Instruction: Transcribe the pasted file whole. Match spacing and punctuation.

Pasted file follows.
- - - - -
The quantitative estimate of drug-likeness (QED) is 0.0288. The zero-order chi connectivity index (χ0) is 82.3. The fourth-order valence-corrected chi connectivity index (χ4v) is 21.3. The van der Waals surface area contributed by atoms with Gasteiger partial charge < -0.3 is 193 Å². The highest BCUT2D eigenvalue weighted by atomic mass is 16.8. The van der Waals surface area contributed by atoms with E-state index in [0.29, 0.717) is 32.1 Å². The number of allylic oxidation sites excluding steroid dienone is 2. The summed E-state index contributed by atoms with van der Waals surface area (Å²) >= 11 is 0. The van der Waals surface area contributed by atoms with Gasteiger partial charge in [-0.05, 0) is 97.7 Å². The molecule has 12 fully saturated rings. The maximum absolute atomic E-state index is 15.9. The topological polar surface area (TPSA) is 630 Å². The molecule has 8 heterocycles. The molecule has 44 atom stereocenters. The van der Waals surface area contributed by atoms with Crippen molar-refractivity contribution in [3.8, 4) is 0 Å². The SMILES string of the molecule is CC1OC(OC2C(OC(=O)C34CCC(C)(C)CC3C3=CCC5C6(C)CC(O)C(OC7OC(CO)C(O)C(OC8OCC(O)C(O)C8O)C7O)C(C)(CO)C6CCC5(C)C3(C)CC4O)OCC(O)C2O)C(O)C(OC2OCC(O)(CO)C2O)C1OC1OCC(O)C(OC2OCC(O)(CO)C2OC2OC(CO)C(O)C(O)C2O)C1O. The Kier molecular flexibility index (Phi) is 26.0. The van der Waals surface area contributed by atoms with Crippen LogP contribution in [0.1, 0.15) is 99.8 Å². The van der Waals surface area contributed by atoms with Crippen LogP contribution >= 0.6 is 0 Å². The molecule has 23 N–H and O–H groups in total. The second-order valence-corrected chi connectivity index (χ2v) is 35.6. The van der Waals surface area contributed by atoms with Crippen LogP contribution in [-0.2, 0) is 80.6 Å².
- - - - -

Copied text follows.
The quantitative estimate of drug-likeness (QED) is 0.0288. The zero-order chi connectivity index (χ0) is 82.3. The fourth-order valence-corrected chi connectivity index (χ4v) is 21.3. The van der Waals surface area contributed by atoms with Gasteiger partial charge < -0.3 is 193 Å². The highest BCUT2D eigenvalue weighted by atomic mass is 16.8. The van der Waals surface area contributed by atoms with E-state index in [0.29, 0.717) is 32.1 Å². The number of allylic oxidation sites excluding steroid dienone is 2. The summed E-state index contributed by atoms with van der Waals surface area (Å²) >= 11 is 0. The van der Waals surface area contributed by atoms with Gasteiger partial charge in [-0.05, 0) is 97.7 Å². The molecule has 12 fully saturated rings. The maximum absolute atomic E-state index is 15.9. The topological polar surface area (TPSA) is 630 Å². The molecule has 8 heterocycles. The molecule has 44 atom stereocenters. The van der Waals surface area contributed by atoms with Crippen molar-refractivity contribution in [3.8, 4) is 0 Å². The SMILES string of the molecule is CC1OC(OC2C(OC(=O)C34CCC(C)(C)CC3C3=CCC5C6(C)CC(O)C(OC7OC(CO)C(O)C(OC8OCC(O)C(O)C8O)C7O)C(C)(CO)C6CCC5(C)C3(C)CC4O)OCC(O)C2O)C(O)C(OC2OCC(O)(CO)C2O)C1OC1OCC(O)C(OC2OCC(O)(CO)C2OC2OC(CO)C(O)C(O)C2O)C1O. The Kier molecular flexibility index (Phi) is 26.0. The van der Waals surface area contributed by atoms with Crippen LogP contribution in [0.1, 0.15) is 99.8 Å². The van der Waals surface area contributed by atoms with Crippen LogP contribution >= 0.6 is 0 Å². The molecule has 23 N–H and O–H groups in total. The second-order valence-corrected chi connectivity index (χ2v) is 35.6. The van der Waals surface area contributed by atoms with Crippen LogP contribution in [-0.2, 0) is 80.6 Å².